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The first calculators
Logarithms and slide rules are a step towards making arithmetic easier but they are not really mechanical calculators. The credit for the first such calculator usually goes to Pascal but recently an earlier machine was discovered. Wilhem Schickard built an adding machine based on cogs and gears in 1623 for the astronomer Kepler.
Wilhem Schickard (1592-1635)
Wilhem Schickard's calculator made use of a set of Napier's Bones to work out the partial products and then a simple counter mechanism to add them up. Unfortunately the one made for Kepler was destroyed in a fire and Schickard's original machine has gone missing. However despite not having the evidence of the machine itself there is evidence that one existed - i.e. Schickard actually built it rather than just drew it and it worked.
A replica Schickard machine
Even though he wasn't first, the French mathematician, physicist and philosopher, Blaise Pascal does deserve the credit of inventing, in 1642, an adding machine that was produced in small numbers. It is said that he invented it to help his father, an accountant, do the tedious manual work of adding up the books.
Blaise Pascal (1623-1662)
The Pascaline was a very simple "mileometer" type counter. You dialled in the numbers to be added and the result appeared in windows along the top of the machine. The only real innovation was the use of 9's complement arithmetic to avoid having to wind the wheels backwards to perform subtraction. The complement idea only works if you are using a numeric representation that wraps round. For example, if you have a two digit counter that rolls over at 99 then adding 70 to 30 gives the result 00 - 70 plus 29 gets the counter to 99 and one more makes it roll over to 00. If you think about this in a slightly different way, the way a mathematician like Pascal would think about it, 70 behaves like -29 because when you add it to 29 you get 0. You should also be able to see that the complement of any number can be found by subtracting it from 99 or however many 9s the counter goes up to - hence "9s complement".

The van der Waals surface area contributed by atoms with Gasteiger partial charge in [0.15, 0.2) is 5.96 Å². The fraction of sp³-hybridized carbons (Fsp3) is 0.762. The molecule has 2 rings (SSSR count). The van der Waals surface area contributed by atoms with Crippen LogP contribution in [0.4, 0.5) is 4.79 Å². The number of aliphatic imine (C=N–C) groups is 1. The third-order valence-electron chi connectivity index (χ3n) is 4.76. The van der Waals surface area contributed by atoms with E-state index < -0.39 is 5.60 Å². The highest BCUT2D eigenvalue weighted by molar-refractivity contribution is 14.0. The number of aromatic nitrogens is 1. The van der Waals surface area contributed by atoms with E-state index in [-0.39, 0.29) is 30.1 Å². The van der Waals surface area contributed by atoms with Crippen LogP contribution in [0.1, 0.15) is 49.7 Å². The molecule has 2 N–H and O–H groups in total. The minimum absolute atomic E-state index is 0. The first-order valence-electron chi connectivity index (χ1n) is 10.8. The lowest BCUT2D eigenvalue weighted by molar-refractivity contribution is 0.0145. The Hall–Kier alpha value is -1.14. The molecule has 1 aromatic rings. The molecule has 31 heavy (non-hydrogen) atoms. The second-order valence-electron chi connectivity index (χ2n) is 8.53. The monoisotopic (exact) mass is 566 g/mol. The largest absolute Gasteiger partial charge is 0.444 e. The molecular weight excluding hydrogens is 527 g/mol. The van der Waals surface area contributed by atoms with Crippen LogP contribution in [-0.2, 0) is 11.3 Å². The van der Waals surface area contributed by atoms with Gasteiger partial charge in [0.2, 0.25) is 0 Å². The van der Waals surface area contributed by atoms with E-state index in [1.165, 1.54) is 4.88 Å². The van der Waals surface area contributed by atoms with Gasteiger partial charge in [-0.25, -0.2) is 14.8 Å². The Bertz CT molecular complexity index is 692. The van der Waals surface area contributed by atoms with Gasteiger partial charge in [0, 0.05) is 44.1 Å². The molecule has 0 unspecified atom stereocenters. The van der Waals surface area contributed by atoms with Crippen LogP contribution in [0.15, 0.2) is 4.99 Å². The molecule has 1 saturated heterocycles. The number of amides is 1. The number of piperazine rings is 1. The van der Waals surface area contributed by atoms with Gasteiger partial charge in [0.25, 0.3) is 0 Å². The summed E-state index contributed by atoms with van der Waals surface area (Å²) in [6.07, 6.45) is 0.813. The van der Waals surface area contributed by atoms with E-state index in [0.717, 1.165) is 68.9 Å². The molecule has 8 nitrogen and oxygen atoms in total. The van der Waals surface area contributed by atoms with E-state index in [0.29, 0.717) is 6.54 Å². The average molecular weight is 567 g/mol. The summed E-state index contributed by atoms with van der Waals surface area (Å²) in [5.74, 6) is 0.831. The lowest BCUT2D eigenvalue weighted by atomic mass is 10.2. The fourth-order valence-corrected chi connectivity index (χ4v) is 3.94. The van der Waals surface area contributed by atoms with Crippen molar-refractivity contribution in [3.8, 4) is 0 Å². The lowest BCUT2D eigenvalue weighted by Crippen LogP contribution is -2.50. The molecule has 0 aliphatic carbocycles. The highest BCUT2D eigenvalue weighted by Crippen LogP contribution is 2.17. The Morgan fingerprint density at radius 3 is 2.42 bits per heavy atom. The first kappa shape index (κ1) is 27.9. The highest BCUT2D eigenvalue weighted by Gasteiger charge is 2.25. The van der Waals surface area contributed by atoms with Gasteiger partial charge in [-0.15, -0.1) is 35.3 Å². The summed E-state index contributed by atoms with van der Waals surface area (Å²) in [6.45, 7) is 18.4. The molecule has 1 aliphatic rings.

The Pascaline was of great interest and Pascal and his father thought that it would make their fortunes. But it didn't -partly because clerks and accountants were frightened that it might threaten their jobs! Although the Pascaline could have speeded up many tasks and reduced tedium, clerks and accountants were relatively cheap and so the employers had no real incentive to pay good money to improve their working conditions.